How many times have you been stopped by police?

I’ve been stopped several times over the course of my life. It’s always been either ‘you fit some description,’ and there’s not much of a discussion about it, other than to go back and find out they were looking for somebody whois also African American.  I was pulled over driving down MLK Blvd. a couple years ago, after leaving a Jefferson High School basketball game. I asked why and the officer said ‘your tail light is out.’ The tail light was not out. There was some activity by Jefferson High, and after he checked my license, I left. I’m in my sixties, I’m not a gang member. 

What was your experience? How did it make you feel ?

It is always a traumatic experience, you feel belittled and small. I learned early from my grandmother who raised me, you don’t want to get into a confrontation with police officers, so you respond accordingly. I felt in a position not to exert my rights, and ask the straightforward question ‘why am I being stopped?’ I was taught to be humble. My grandmother was from the south, and always worried I would get harmed by law enforcement. 

What are your suggestions for police?  

Do anything to de-escalate the tension that is already happening. You can diminish tensions by tone of voice and demeanor. Nobody feels self-assured when your hands are on a gun. Don’t stop people for non-legitimate things. Say ‘can I see your license,’ and explain why.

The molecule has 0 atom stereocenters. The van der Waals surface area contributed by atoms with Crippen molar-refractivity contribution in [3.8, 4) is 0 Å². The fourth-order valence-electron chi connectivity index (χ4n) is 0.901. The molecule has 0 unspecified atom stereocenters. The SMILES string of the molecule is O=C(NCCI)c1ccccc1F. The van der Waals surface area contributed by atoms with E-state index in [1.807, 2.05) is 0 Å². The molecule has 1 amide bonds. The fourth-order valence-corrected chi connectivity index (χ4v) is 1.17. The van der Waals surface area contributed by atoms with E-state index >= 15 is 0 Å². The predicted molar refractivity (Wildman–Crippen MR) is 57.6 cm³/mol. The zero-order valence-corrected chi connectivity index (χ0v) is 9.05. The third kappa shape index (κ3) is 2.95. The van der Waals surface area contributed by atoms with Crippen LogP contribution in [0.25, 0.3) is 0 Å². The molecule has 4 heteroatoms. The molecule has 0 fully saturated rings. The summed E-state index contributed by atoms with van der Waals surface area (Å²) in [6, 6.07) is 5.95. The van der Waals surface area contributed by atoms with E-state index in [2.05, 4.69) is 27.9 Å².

Photo Credit: Intisar Abioto

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Charles McGee

President and CEO, Black Parent Initiative 

How many times have you been stopped by police?

I don’t benefit from reliving those experiences. It’s like saying ‘how many times have you been traumatized?’ Me, I don’t remember that stuff, it’s not a good feeling. When I switched cars and got a hybrid, I stopped getting pulled over. Who expects a black man to walk out of a Camry hybrid?

What was your experience? How did it make you feel ?

Every single time one of these shootings happen, I feel disposable. Like my life has very little significance. When my four-year-old son asked if I could protect him from being the next Trayvon Martin, I said I couldn’t.  It’s both humbling and scary. After Taymar Rice was killed, I threw away my son’s toy guns and said ‘you can’t play like that anymore.’

What are your suggestions for police?

The reality is that it’s beyond police officers. George Zimmerman was not a police officer. Even how we victimize the victim. Like, if they had weed in their system. Even though it’s legal, we still demonize people who use it. We have to have a fundamentally different conversation.

Photo Credit: Intisar Abioto